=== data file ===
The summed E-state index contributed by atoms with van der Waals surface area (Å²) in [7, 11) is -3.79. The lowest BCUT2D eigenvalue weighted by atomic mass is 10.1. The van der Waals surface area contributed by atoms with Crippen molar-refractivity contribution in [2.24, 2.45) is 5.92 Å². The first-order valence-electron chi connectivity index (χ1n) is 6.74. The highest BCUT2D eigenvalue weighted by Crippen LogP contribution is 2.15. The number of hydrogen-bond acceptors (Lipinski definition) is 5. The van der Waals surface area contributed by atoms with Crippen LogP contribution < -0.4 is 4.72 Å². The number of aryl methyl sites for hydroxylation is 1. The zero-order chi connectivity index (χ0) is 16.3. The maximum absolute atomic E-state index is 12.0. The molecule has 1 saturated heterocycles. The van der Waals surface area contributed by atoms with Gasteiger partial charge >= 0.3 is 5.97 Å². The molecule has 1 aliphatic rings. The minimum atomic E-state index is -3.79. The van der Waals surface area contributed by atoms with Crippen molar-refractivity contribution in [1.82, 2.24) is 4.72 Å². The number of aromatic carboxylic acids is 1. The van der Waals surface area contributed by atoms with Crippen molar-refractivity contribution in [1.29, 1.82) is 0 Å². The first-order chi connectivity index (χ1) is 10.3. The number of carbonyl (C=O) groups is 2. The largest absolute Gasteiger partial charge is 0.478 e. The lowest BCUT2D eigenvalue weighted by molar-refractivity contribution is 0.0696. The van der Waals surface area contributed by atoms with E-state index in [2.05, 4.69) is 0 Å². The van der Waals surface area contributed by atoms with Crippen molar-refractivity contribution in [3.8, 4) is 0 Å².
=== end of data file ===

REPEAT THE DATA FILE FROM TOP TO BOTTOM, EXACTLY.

The summed E-state index contributed by atoms with van der Waals surface area (Å²) in [7, 11) is -3.79. The lowest BCUT2D eigenvalue weighted by atomic mass is 10.1. The van der Waals surface area contributed by atoms with Crippen molar-refractivity contribution in [2.24, 2.45) is 5.92 Å². The first-order valence-electron chi connectivity index (χ1n) is 6.74. The highest BCUT2D eigenvalue weighted by Crippen LogP contribution is 2.15. The number of hydrogen-bond acceptors (Lipinski definition) is 5. The van der Waals surface area contributed by atoms with Crippen LogP contribution < -0.4 is 4.72 Å². The number of aryl methyl sites for hydroxylation is 1. The zero-order chi connectivity index (χ0) is 16.3. The maximum absolute atomic E-state index is 12.0. The molecule has 1 saturated heterocycles. The van der Waals surface area contributed by atoms with Gasteiger partial charge >= 0.3 is 5.97 Å². The molecule has 1 aliphatic rings. The minimum atomic E-state index is -3.79. The van der Waals surface area contributed by atoms with Crippen molar-refractivity contribution in [1.82, 2.24) is 4.72 Å². The number of aromatic carboxylic acids is 1. The van der Waals surface area contributed by atoms with Crippen molar-refractivity contribution in [1.29, 1.82) is 0 Å². The first-order chi connectivity index (χ1) is 10.3. The number of carbonyl (C=O) groups is 2. The largest absolute Gasteiger partial charge is 0.478 e. The lowest BCUT2D eigenvalue weighted by molar-refractivity contribution is 0.0696. The van der Waals surface area contributed by atoms with E-state index in [2.05, 4.69) is 0 Å². The van der Waals surface area contributed by atoms with Crippen molar-refractivity contribution in [3.8, 4) is 0 Å².